The opening image is of a surface swept by the ejecta of an unnamed 300 meter diameter fresh crater that is located about 1.8 km to the south. This area is on the floor of Nicholson crater (about 38 km in diameter), that is at the southeast edge of Orientale basin.
As you can see in the next NAC context image, the higher reflectance rays extending radially outward from the parent crater highlight the path of ejecta. But the actual area of the continuous ejecta deposition is difficult to detect from the reflectance contrasts alone. When a single ejecta particle hits it churns up the subsurface revealing brighter immature material from below.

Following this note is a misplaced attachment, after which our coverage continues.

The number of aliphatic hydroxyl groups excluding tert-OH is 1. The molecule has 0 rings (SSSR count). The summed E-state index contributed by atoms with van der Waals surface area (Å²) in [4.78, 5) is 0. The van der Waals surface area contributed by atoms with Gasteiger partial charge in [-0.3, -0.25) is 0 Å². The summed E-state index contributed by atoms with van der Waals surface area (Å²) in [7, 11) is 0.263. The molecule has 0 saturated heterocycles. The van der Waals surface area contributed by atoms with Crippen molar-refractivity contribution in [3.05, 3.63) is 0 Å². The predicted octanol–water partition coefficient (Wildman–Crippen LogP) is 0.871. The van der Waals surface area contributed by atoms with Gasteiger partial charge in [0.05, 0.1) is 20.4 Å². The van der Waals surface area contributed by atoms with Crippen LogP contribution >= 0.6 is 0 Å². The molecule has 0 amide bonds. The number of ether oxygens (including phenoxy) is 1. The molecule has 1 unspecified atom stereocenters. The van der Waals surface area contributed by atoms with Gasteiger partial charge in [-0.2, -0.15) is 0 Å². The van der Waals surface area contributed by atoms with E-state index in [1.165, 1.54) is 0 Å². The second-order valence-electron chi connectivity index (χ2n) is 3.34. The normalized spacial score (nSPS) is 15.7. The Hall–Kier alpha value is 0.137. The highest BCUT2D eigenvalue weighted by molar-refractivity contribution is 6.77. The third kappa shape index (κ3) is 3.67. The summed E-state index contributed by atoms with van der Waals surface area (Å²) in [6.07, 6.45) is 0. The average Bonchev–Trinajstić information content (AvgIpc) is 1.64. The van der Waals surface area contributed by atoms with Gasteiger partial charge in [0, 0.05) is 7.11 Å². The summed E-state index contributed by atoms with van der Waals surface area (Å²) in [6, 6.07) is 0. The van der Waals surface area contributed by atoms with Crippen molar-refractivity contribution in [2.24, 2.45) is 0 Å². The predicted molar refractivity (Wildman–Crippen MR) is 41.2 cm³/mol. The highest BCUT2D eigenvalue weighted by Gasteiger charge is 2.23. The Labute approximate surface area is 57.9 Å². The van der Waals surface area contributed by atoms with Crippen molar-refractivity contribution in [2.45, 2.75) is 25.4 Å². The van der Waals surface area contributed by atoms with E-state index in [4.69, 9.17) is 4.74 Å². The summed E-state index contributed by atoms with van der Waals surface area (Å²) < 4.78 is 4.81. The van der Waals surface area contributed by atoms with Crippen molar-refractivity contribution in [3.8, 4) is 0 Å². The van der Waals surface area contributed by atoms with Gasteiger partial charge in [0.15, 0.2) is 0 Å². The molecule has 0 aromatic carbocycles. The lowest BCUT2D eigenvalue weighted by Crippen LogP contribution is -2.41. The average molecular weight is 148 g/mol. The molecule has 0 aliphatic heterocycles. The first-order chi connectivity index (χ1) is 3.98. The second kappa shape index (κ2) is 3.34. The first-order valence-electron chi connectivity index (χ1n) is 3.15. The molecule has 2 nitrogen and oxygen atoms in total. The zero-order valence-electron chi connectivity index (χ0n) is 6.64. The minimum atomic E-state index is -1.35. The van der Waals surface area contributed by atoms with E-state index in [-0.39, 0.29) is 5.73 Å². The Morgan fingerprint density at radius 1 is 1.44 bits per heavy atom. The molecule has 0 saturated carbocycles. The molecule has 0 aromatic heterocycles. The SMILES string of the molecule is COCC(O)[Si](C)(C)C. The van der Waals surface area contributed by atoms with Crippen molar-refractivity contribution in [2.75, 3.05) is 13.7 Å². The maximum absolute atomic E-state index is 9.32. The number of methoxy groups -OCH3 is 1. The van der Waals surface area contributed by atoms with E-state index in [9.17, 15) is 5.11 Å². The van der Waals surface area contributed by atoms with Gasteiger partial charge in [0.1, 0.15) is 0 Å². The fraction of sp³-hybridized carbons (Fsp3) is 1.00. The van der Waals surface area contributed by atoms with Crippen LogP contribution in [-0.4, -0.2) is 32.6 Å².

Among the numerous rays, high reflectance spots can be found at the north side of multiple small craters (~40 m in diameters). Some appear to be pre-existing craters that had their rims eroded by the ejecta, thus revealing brighter immature material. The small craters with very bright ejecta may be the result of large blocks of ejecta that were thrown out at a shallow angle and plowed up the substrate also revealing immature material.
The overall effect of low angle ejecta spraying across the surface is similar to blowing dust on the Earth that erodes the landscape. Of course the Moon has no atmosphere, so the sand blasting effect lasts for a mere seconds rather the slow cumulative effect of wind-blown dust on the Earth.
Explore the newly disturbed surface on the Moon in full NAC frame yourself!
Posted by Hiroyuki Sato on December 28, 2012 13:29.